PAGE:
Jessica Goodfellow
Mar 29, 2021

TikTok's Sameer Singh on leading business solutions in SEA

The advertising veteran outlines his plans to grow the business in Southeast Asia, as he relocates from India following the platform's decision to retreat

Sameer Singh, TikTok
Sameer Singh, TikTok

TikTok's Sameer Singh, who joined the short-form video platform in 2019 to lead monetisation in India, is taking up a new role overseeing business solutions in Southeast Asia as the platform withdraws from India. It's the third market he will hold a leadership role in, in less than two years at TikTok parent company ByteDance.

TikTok had been fighting to preserve its app in India since it was first banned by the government in June last year over privacy and security concerns related to its Chinese ownership. But in February this year, with no indication of when it would be reinstated, the company revealed it would lay off the majority of its 2,000 staff in the market.

Singh, who had been leading business solutions in India for less than a year when the app was first banned, was reallocated to help start up the Brazil business in the latter half of 2020. Since December, he's been establishing contacts and holding virtual meetings with advertisers in Southeast Asia, while he awaits the approval of the necessary paperwork to relocate to Singapore.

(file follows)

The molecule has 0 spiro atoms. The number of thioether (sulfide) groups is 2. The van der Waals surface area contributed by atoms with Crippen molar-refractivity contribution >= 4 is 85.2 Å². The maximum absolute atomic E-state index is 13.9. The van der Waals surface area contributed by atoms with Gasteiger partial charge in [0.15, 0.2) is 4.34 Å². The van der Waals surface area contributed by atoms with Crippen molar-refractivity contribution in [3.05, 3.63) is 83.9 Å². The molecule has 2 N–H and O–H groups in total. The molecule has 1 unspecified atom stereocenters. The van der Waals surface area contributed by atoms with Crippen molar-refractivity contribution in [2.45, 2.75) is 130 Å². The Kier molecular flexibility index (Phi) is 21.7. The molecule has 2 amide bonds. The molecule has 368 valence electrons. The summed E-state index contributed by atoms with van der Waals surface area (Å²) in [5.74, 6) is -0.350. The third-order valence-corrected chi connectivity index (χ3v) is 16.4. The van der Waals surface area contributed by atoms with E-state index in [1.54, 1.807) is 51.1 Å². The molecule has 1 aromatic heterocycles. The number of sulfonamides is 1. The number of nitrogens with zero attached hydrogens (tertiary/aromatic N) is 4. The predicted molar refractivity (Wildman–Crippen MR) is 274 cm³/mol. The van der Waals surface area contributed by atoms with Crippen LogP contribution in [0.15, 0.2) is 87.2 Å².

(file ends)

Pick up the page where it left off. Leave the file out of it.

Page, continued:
In an interview with Campaign Asia-Pacific, the advertising veteran described the company's retreat from India as "really unfortunate".

"We held our team in place for more than seven months, and at this point in time, unfortunately, despite the love that our app has in India, we will not be able to see the way forward," he said. "We are really appreciative of our employees, partners, creators, users in India—and we look forward to a return whenever that happens."

He's excited about the opportunity he's been handed in Southeast Asia, a region he's never lived in before. Singh has an illustrious 25-year advertising career comprised of leadership positions in Google, GSK, Procter & Gamble and IPG across India, the US, the UK, Dubai and China. He joined ByteDance from GroupM where he was CEO of South Asia. With experience at both agency and client-side, Singh says he is able to "live in the shoes" of his clients and agencies and assume their perspective when approaching a young platform like TikTok, which partners "really appreciate".

In his new role, Singh will be responsible for leading sales and business marketing solutions across all TikTok for Business products in the region.

Singh describes Southeast Asia as a "very important" growth region for TikTok, with a booming internet economy (the region added 40 million new internet users in 2020, according to e-Conomy SEA 2020 report) and a diversity of cultures that is driving new consumer trends and piquing advertiser interest.

TikTok claims that daily app consumption in Southeast Asia grew 40% in the first quarter of 2021 compared to the last quarter of 2020. As it has courted more users and creators, Singh says the app has witnessed a vast diverisification of content from the dance routines it became synonymous with during Covid-19 lockdowns. Beauty and education-related content are the fatest-growing categories, growing 5x and 30x year-on-year as of March, respectively.